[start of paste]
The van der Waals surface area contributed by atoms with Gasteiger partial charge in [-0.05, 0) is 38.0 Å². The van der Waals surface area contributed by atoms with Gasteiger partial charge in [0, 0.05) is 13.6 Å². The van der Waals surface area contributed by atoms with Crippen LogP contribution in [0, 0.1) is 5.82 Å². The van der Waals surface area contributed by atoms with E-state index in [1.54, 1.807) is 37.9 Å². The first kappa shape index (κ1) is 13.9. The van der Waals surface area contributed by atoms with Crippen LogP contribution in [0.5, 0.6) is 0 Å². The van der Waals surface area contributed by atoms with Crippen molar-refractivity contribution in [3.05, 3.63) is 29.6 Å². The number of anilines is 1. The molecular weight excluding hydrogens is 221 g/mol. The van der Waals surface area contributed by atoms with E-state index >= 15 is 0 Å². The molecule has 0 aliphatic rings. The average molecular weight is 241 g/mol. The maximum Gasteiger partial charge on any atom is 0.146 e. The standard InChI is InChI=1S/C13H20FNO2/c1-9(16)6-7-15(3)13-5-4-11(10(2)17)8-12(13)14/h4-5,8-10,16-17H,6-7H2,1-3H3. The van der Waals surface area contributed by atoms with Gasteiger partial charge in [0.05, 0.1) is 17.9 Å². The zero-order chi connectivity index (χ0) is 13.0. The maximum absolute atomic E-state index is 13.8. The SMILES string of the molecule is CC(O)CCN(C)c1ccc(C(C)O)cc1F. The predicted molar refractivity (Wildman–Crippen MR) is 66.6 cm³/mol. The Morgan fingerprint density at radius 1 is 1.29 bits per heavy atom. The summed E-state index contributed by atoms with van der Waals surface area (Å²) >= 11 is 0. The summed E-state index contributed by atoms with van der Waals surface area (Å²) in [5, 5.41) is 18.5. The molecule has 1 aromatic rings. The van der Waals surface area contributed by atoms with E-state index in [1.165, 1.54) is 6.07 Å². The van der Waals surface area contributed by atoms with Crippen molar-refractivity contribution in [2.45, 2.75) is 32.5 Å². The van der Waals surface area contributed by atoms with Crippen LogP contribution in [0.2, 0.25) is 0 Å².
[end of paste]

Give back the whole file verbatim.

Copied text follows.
The van der Waals surface area contributed by atoms with Gasteiger partial charge in [-0.05, 0) is 38.0 Å². The van der Waals surface area contributed by atoms with Gasteiger partial charge in [0, 0.05) is 13.6 Å². The van der Waals surface area contributed by atoms with Crippen LogP contribution in [0, 0.1) is 5.82 Å². The van der Waals surface area contributed by atoms with E-state index in [1.54, 1.807) is 37.9 Å². The first kappa shape index (κ1) is 13.9. The van der Waals surface area contributed by atoms with Crippen LogP contribution in [0.5, 0.6) is 0 Å². The van der Waals surface area contributed by atoms with Crippen molar-refractivity contribution in [3.05, 3.63) is 29.6 Å². The number of anilines is 1. The molecular weight excluding hydrogens is 221 g/mol. The van der Waals surface area contributed by atoms with E-state index >= 15 is 0 Å². The molecule has 0 aliphatic rings. The average molecular weight is 241 g/mol. The maximum Gasteiger partial charge on any atom is 0.146 e. The standard InChI is InChI=1S/C13H20FNO2/c1-9(16)6-7-15(3)13-5-4-11(10(2)17)8-12(13)14/h4-5,8-10,16-17H,6-7H2,1-3H3. The van der Waals surface area contributed by atoms with Gasteiger partial charge in [0.05, 0.1) is 17.9 Å². The zero-order chi connectivity index (χ0) is 13.0. The maximum absolute atomic E-state index is 13.8. The SMILES string of the molecule is CC(O)CCN(C)c1ccc(C(C)O)cc1F. The predicted molar refractivity (Wildman–Crippen MR) is 66.6 cm³/mol. The Morgan fingerprint density at radius 1 is 1.29 bits per heavy atom. The summed E-state index contributed by atoms with van der Waals surface area (Å²) >= 11 is 0. The summed E-state index contributed by atoms with van der Waals surface area (Å²) in [5, 5.41) is 18.5. The molecule has 1 aromatic rings. The van der Waals surface area contributed by atoms with E-state index in [1.165, 1.54) is 6.07 Å². The van der Waals surface area contributed by atoms with Crippen molar-refractivity contribution in [2.45, 2.75) is 32.5 Å². The van der Waals surface area contributed by atoms with Crippen LogP contribution in [0.2, 0.25) is 0 Å².